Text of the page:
Strawberry wine help

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Raptor99

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When you make strawberry wine from fresh strawberries, do you need to trim off the green crowns and stems at the end of the berries? Or can you just freeze and mash them without the trimming?
 

Eddy Monsoon

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When you make strawberry wine from fresh strawberries, do you need to trim off the green crowns and stems at the end of the berries? Or can you just freeze and mash them without the trimming?
Dont know for sure, but they won't add anything so leaving them is risking them spoiling your wine.

Trim them, quarter them, freeze them. Thats what I did and have got a good result from fresh.

Leave them to get as ripe as possible is my other suggestion.
 

opus345

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When using fresh berries (not frozen), make sure to kill off any wild yeast (campden/potassium metabisulfite) before you start you pitch your fermentation yeast.
 

BernardSmith

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When using fresh berries (not frozen), make sure to kill off any wild yeast (campden/potassium metabisulfite) before you start you pitch your fermentation yeast.
But if you are using frozen berries you can allow the wild yeast to do their thing? Why? Sure, if you are into natural wines, but then why is there a difference between fresh and frozen berries? Freezing is not likely to damage many of the indigenous yeast cells. Freezing is not an analog of pasteurization. If you view indigenous yeast as a problem use K-meta. If you view indigenous yeast as a tiny pool of microbes that may add a little complexity to your wine before they get swamped and over-run by a huge pool of lab cultured microbes, then let the wild yeast do their thing and if you are eager to see what kind of flavors the indigenous yeast will bring to your wine and how robust they might be to thrive in the ABV wine you are making then you may want to do everything you can to encourage those little critters.
 

Raptor99

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I always use Kmeta with my fruit wines. Freezing will not kill yeast.
 

opus345

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Bernard,

Great point.

I have always treated my fresh fruite, but not my frozen fruit. I think I've always been more afraid of the wild yeast on fresh fruit than I have with frozen fruit.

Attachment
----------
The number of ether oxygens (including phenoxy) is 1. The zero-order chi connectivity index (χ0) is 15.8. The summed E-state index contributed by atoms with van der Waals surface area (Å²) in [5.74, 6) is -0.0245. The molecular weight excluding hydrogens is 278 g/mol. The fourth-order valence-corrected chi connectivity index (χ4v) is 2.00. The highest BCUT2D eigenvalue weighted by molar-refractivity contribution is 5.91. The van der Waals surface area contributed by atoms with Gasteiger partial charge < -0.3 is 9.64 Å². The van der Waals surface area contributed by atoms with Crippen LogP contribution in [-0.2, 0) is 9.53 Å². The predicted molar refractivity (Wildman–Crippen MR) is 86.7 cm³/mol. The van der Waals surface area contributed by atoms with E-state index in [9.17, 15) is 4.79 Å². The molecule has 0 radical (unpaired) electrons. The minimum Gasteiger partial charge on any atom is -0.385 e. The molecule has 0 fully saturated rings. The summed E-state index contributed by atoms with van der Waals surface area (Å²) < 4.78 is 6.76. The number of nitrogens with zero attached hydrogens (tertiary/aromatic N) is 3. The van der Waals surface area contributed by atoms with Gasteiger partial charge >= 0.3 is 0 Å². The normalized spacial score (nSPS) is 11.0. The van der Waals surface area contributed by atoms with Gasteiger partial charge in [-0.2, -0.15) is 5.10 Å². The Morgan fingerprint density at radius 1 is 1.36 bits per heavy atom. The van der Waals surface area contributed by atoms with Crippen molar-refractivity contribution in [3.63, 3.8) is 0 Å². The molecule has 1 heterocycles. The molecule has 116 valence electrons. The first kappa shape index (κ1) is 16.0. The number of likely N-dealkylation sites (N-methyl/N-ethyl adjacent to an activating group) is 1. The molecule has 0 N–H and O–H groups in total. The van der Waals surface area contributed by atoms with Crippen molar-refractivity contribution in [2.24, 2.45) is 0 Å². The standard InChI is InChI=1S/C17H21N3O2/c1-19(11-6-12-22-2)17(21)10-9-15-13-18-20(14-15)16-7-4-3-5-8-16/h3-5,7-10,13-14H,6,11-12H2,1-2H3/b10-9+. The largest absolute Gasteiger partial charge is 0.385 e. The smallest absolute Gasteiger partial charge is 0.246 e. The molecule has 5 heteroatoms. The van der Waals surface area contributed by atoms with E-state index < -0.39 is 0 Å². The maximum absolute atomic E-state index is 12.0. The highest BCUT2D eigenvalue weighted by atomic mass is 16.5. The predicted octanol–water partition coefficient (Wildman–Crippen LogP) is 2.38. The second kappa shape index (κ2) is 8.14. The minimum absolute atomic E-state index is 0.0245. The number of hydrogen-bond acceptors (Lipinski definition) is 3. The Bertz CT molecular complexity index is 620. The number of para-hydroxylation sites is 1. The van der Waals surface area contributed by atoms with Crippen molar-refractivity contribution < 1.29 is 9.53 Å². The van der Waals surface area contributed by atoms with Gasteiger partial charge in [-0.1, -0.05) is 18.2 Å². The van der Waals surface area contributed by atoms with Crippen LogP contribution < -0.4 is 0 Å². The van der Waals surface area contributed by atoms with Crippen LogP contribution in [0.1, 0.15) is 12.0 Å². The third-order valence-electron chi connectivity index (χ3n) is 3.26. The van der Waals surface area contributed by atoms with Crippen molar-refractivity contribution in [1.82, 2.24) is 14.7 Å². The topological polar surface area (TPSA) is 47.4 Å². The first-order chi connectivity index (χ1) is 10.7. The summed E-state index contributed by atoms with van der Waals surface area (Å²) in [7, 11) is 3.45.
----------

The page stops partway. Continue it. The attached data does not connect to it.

This study found "Survival dropped abruptly between -10° and -30°" and "that yeast that die as a result of being exposed to cold temperatures die because of intracellular freezing. Intracellular freeing is thought to occur when external ice crystals grow through the cell wall."

I suspect that my Costo frozen fruit is not stored below -10°
 

sour_grapes

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Bernard,

Great point.

I have always treated my fresh fruite, but not my frozen fruit. I think I've always been more afraid of the wild yeast on fresh fruit than I have with frozen fruit.

This study found "Survival dropped abruptly between -10° and -30°" and "that yeast that die as a result of being exposed to cold temperatures die because of intracellular freezing. Intracellular freeing is thought to occur when external ice crystals grow through the cell wall."

I suspect that my Costo frozen fruit is not stored below -10°

You should understand that those temperatures are given in ºC. It turns out that -10ºC is +14ºF. I would suspect that your Costco fruit WAS held at that temperature.
 

Raptor99

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You should understand that those temperatures are given in ºC. It turns out that -10ºC is +14ºF. I would suspect that your Costco fruit WAS held at that temperature.
My chest freezer is at 10 degrees F. I have kept brewing yeast in there for one year and used it with no problem. I don't know if wild yeast will be killed more easily in the freezer, but it is safer to always add Kmeta to frozen fruit.
 

sour_grapes

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I am not offering an opinon on yeast viability or protocols. However, if you read the article, the cause of death was cited to be growth of intracellular ice crystals, which punctures the wall of the yeast cell. Dried, commercial yeast probably does not have sufficient intracellular water to do that.
 

JeffA

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I have never made strawberry wine with the caps on but would think it may ad a little bitterness to the wine. It doesn't take much time at all to slice them off with a paring knife.
 

opus345

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You should understand that those temperatures are given in ºC. It turns out that -10ºC is +14ºF. I would suspect that your Costco fruit WAS held at that temperature.
Your right. Might explain why I haven't had issues with "untreated" Costco fruit.
 

Ty520

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Bernard,

Great point.

I have always treated my fresh fruite, but not my frozen fruit. I think I've always been more afraid of the wild yeast on fresh fruit than I have with frozen fruit.

This study found "Survival dropped abruptly between -10° and -30°" and "that yeast that die as a result of being exposed to cold temperatures die because of intracellular freezing. Intracellular freeing is thought to occur when external ice crystals grow through the cell wall."

I suspect that my Costo frozen fruit is not stored below -10°
long term storage may not be cold enough, but commercial packagers like Costco almost always use blast freezers to flash freeze fruit first, which drops them to -30C or lower, and that would probably suffice
 
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